"It's really strange; it's been real quiet," Walls said. "The calls really dropped off" from more than 500 in 2009.
Most of the security calls were minor, such as unattended packages that turned out to be false alarms, lost children and the moving of barriers as the events ended.
An anti-abortion protester climbed a tree near the U.S. Capitol, yelled remarks during the swearing-in ceremony and was questioned by U.S. Capitol Police.
D.C. Police Chief Cathy Lanier said the crowds appeared larger than the advanced estimate of 500,000 to 700,000, and she had to dispatch more officers to the gates to help deal with crowding.
Protesters made traffic worse by demonstrating at major thoroughfares like K and 16th streets and forcing police to shut down those areas.
At least three children were reported missing in the chaos. One of them had been found as of 4 p.m.
Airspace within a 30-mile radius of the Capitol was closed, and more than 2,600 police officers from across the country had been sworn in to help secure the event. Florida state troopers wore earmuffs for the first time.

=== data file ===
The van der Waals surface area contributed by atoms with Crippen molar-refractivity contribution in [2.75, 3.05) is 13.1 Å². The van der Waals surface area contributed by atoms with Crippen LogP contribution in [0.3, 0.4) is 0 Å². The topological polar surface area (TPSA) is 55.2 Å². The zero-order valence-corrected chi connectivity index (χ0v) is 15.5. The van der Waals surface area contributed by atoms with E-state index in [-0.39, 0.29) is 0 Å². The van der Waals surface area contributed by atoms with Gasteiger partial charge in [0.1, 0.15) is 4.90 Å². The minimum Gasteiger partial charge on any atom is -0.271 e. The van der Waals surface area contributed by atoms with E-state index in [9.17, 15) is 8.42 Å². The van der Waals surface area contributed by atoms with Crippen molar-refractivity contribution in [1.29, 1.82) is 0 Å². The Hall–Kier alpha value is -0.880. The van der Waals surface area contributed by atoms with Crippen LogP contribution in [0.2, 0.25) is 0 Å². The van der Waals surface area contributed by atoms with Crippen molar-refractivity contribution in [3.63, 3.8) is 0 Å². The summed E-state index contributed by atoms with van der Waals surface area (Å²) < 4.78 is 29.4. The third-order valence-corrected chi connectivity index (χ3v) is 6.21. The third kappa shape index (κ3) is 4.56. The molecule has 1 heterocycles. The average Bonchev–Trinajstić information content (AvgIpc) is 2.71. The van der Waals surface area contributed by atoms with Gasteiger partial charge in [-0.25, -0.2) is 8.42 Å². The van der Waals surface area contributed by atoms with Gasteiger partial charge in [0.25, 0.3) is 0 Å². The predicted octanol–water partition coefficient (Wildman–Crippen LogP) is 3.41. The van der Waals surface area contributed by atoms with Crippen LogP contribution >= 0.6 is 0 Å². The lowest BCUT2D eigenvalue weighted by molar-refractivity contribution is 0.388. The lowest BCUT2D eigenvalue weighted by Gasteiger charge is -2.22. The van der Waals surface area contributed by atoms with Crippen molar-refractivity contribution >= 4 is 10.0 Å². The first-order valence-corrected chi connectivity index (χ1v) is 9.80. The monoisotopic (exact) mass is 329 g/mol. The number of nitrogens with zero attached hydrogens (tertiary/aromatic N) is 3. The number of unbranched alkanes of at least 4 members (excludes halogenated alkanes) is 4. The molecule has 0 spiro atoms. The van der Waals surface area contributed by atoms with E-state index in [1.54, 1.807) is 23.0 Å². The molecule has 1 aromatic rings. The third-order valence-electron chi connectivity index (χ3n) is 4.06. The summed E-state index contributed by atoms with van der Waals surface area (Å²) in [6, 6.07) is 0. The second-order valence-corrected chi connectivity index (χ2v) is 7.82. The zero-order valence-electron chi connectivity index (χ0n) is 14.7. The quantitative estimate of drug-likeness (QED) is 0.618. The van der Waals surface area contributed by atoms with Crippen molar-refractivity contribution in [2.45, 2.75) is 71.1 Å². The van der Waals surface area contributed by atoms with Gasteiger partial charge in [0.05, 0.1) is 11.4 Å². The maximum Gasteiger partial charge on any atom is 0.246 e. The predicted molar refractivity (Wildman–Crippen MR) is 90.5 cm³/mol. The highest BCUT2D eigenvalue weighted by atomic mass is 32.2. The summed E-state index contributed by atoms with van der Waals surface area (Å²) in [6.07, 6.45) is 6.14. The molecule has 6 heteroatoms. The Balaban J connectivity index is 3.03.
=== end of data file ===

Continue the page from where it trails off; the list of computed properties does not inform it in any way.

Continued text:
More than 6,000 National Guard troops, many with camouflaged Humvees, helped manage the crowd and move traffic.
That helped the D.C. police department's 3,800 officers, as well as agents from the Secret Service, FBI, Homeland Security and ATF.
The U.S. Secret Service agents who helped coordinate police and military personnel were pleased with the cooperation and planning of the dozens of agencies involved, as well as the behavior of the more than hundreds of people who poured onto the National Mall.
"It's been uneventful, and that's the way we like it," said spokesman Ed Donovan.
Information from Examiner staff writers Naomi Jagoda and Alan Blinder as well as the Associated Press was used in this report.